The return journey from the arctic breeding areas is through Iceland and the counries bordering the Baltic and North Seas. Sanderlings in winter can be distributed along the Atlantic Coast anywhere from Britain, south through continental Europe and along the coast of Africa as far as its very southern point.

Sanderlings that are seen on the reservoir this early in July are adults, either failed breeders or females that have left their partner to tend the offspring, as many wader species do, until they too make the return journey later in August.

The reservoir was quiet today. A mid week Wednesday with the fishermen temporarily absent and only the occasional person walking the reservoir as a sky of light cloud, backlit by a reluctant sun, brought a hint of humidity to the warm air. Today there was a single adult Sanderling walking along at the water's edge, unusually for a Sanderling not hyperactive although typically confiding, finding rich and easy pickings in the spaghetti like strands of lurid green weed, cast up along the shore after a long period of drought and the recent exceptionally high temperatures.

It regarded me, as I approached, with a bright enquiring eye and if a bird can shrug its shoulders that is what it did and carried on with the business of feeding, uncaring of my presence. 

Its plumage, now aged by weather, travel and time, no longer showed the rich chestnut tones of Spring but was much abraded, fading to a paler shadow of former finery and soon to be discarded for new feathers of white and grey to see it through the winter to come.

As I watched, the now inevitable jogger came, with thumping feet and gasping breath, along the causeway and the Sanderling up to this point relaxed and at ease took fright and flew out over the reservoir. Its pedestrian progress on the shoreline abandoned to a flight of quicksilver rapidity, low over the water, twisting instinctively one way then the other at mesmerising speed, the bird was at times hard to follow. As it flew it was unexpectedly joined by another, presumably just arriving onto the reservoir from the sky above  and the two synchronised, to  fly a circle of speed before making landfall on the sunbaked concrete further along the shoreline. The transition from high speed flight to standing motionless was accomplished in an instant, both bird's stood with feathers compressed, their slight bodies compacted into quivering slimline alertness and ready for an instant return to the air if necessary.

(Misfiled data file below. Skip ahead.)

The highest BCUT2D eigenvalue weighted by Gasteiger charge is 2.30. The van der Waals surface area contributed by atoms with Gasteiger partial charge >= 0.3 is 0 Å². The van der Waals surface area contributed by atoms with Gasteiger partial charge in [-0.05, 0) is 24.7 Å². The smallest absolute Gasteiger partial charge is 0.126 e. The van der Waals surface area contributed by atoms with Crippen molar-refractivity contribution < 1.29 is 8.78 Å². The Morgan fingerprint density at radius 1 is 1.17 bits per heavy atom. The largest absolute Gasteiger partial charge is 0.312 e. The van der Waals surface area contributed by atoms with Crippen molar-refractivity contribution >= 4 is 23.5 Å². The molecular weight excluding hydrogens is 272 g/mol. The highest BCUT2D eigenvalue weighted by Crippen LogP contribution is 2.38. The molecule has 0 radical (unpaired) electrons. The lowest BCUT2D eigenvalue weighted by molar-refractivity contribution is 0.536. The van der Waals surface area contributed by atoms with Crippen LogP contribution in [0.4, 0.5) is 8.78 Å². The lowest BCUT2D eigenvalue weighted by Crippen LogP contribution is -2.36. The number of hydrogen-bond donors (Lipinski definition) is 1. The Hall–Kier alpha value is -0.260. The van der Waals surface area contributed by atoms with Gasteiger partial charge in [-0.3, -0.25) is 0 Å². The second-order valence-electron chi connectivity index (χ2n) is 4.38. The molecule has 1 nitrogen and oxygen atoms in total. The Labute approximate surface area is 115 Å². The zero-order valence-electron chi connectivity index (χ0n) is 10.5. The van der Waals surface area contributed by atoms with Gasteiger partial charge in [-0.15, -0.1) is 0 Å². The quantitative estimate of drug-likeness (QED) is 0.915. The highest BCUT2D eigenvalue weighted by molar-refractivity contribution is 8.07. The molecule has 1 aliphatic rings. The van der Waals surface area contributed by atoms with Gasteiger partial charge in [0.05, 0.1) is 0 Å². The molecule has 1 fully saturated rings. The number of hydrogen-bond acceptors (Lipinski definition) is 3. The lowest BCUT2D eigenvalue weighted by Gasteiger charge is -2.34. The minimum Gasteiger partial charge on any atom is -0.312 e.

They soon settled, relaxing into a more familiar roundness of form and being sociable birds remained together, keeping close as they fed but like excited childen trying to outpace each other to be first to get the choicest morsel.

Sanderlings were not the only wader present today. An adult Dunlin was feeding on the other side of the causeway which was hardly unexpected as Dunlins are often to be found here at the same time as Sanderlings and are, by default the most frequently encountered wader at Farmoor although Common Sandpipers can run them close

Adult Dunlin

No comments:

Post a Comment